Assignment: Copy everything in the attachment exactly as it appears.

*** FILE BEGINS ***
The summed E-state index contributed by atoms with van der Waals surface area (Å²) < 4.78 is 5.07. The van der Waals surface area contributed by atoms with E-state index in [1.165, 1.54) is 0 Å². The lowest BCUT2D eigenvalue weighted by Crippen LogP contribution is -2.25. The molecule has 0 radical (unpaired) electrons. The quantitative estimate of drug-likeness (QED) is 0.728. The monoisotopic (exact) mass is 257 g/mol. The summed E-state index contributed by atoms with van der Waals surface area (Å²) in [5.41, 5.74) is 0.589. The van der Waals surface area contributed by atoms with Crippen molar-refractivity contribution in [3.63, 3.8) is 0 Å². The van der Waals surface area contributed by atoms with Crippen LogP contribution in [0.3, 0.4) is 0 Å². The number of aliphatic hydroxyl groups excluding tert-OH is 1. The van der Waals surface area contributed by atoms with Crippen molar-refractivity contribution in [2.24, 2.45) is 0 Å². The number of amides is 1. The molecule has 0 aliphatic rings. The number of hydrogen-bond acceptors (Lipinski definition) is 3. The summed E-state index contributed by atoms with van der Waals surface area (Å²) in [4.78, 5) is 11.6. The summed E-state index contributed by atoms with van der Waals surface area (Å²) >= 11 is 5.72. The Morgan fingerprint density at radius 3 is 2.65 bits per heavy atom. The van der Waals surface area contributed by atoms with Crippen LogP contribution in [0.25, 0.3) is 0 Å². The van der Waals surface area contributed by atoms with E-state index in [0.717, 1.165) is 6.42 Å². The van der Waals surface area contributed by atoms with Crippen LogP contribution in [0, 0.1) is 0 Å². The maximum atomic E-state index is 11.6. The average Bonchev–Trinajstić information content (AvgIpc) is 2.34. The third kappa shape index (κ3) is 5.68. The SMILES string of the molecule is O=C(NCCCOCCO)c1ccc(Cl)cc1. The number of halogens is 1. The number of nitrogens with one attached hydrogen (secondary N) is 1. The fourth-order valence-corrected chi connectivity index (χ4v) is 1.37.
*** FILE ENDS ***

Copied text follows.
The summed E-state index contributed by atoms with van der Waals surface area (Å²) < 4.78 is 5.07. The van der Waals surface area contributed by atoms with E-state index in [1.165, 1.54) is 0 Å². The lowest BCUT2D eigenvalue weighted by Crippen LogP contribution is -2.25. The molecule has 0 radical (unpaired) electrons. The quantitative estimate of drug-likeness (QED) is 0.728. The monoisotopic (exact) mass is 257 g/mol. The summed E-state index contributed by atoms with van der Waals surface area (Å²) in [5.41, 5.74) is 0.589. The van der Waals surface area contributed by atoms with Crippen molar-refractivity contribution in [3.63, 3.8) is 0 Å². The van der Waals surface area contributed by atoms with Crippen LogP contribution in [0.3, 0.4) is 0 Å². The number of aliphatic hydroxyl groups excluding tert-OH is 1. The van der Waals surface area contributed by atoms with Crippen molar-refractivity contribution in [2.24, 2.45) is 0 Å². The number of amides is 1. The molecule has 0 aliphatic rings. The number of hydrogen-bond acceptors (Lipinski definition) is 3. The summed E-state index contributed by atoms with van der Waals surface area (Å²) in [4.78, 5) is 11.6. The summed E-state index contributed by atoms with van der Waals surface area (Å²) >= 11 is 5.72. The Morgan fingerprint density at radius 3 is 2.65 bits per heavy atom. The van der Waals surface area contributed by atoms with Crippen LogP contribution in [0.25, 0.3) is 0 Å². The van der Waals surface area contributed by atoms with E-state index in [0.717, 1.165) is 6.42 Å². The van der Waals surface area contributed by atoms with Crippen LogP contribution in [0, 0.1) is 0 Å². The maximum atomic E-state index is 11.6. The average Bonchev–Trinajstić information content (AvgIpc) is 2.34. The third kappa shape index (κ3) is 5.68. The SMILES string of the molecule is O=C(NCCCOCCO)c1ccc(Cl)cc1. The number of halogens is 1. The number of nitrogens with one attached hydrogen (secondary N) is 1. The fourth-order valence-corrected chi connectivity index (χ4v) is 1.37.